Sports FAQ
Home / Running / Walking

Running: May 16-22

limewave2010-12-12 09:04:21 +0000 #1
I'm taking the initiative this week . . .

5 very early miles for me yesterday morning. I'm still feeling sluggish from the 25k last week, but not feeling pain anymore.

No races for me on the horizon. My goal for the summer is to keep my long runs between 6-9 miles and I want to work on my 10k pace. I would LOVE LOVE LOVE to run an 8:30 min/mile 10k.

I see speed work and hill repeats in my near future.
Grog2010-12-12 09:18:20 +0000 #2
I've been quiet the last couple of weeks, lots of work and lots of time spent playing outside or reading books instead of being online. Felt good, actually!

Yesterday was my first marathon, the Capital City Marathon in Olympia, WA. I wrote this in an email to a friend this morning and I thought it was a good race report overall, so for all of those who wonder how my race went, here it is:

The Capital City Marathon is - it has to be said - a *fantastic* event. I'd call it a boutique marathon. Less than 400 runners (on the full marathon), a beautiful rural course, well-staffed water stations every other mile, a de-luxe pasta dinner sponsored and hosted by some local Italian restaurant for $12 (!!), great soft-shell like jackets instead of one-more-tshirt, and beautiful weather on top of it, a little sunny a little cloudy not too warm. No medal but a "finisher's tile" (nice to use as a coaster) instead. What else can you ask for? It's also a really shallow field as there are few really fast times being posted and fewer really slow times, they don't allow walkers in the marathon. Really, if you're ever going to do a marathon in your life, you have to go and do that one. (Hopefully they find a new race director - theirs, a volunteer, is retiring this year after many years of service. Anyone interested?)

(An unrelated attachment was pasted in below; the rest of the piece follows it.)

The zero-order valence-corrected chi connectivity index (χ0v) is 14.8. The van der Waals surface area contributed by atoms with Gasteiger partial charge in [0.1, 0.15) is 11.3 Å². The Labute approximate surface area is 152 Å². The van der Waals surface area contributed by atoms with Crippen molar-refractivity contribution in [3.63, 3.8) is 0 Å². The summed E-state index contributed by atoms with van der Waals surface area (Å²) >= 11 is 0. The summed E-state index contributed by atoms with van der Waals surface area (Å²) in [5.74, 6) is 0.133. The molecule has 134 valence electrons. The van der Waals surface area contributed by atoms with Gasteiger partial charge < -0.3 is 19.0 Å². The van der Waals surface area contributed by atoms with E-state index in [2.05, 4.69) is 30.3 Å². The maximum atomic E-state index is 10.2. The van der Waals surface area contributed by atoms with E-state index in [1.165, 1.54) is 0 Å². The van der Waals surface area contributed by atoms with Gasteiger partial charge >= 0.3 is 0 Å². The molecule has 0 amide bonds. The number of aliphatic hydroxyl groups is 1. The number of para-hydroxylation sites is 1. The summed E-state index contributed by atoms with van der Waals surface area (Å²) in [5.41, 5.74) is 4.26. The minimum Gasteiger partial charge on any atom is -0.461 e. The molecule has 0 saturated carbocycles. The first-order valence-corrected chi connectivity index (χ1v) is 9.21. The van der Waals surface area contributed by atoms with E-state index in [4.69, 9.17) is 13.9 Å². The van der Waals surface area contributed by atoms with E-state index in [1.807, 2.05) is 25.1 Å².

The only thing that's not included is a flat course. I don't know who said it's supposed to be a relatively flat course but it's really rolling hills, and the elevation graph does not do justice to it. Maybe 4 miles of flat total, other than that pretty significant rolling hills the whole time. It just gets steeper in the second half. I was aiming for 4:30 but my first half was fairly rapid, I was on pace for 4:15, but I slowed down a bit on uphills and a lot on downhills, which kill my feet and hips. The last three miles did me in, as can be seen here:

slowgeek.com/ru/Grogotte/1750601626?unit=km

My wonderful husband Chris followed me along with a rental bicycle (thanks to the Olympia Outfitters store) almost the whole way. The roads were really really quiet and he was able to ride on the other side without interfering with the race (or traffic - what traffic??). Chris went for a couple of miles at a time and then waited for me - why always at the top of the hill? - to take pictures or cheer. It was great.

I very much enjoyed the experience overall, including the training, but if I was to do it again I would train for about 6 months, with a significant amount of speedwork, to take it under 4 hours. It would be some work but within the realm of possibility. But I'm not sure I'll have enough time to train for this again before I retire (or get a maid, a driver, and a personal assistant). For now, I'm going to get a new bike.

I also want to increase my foot strength by progressively introducing so-called barefoot running (i.e. Nike Free or Vibram 5-fingers).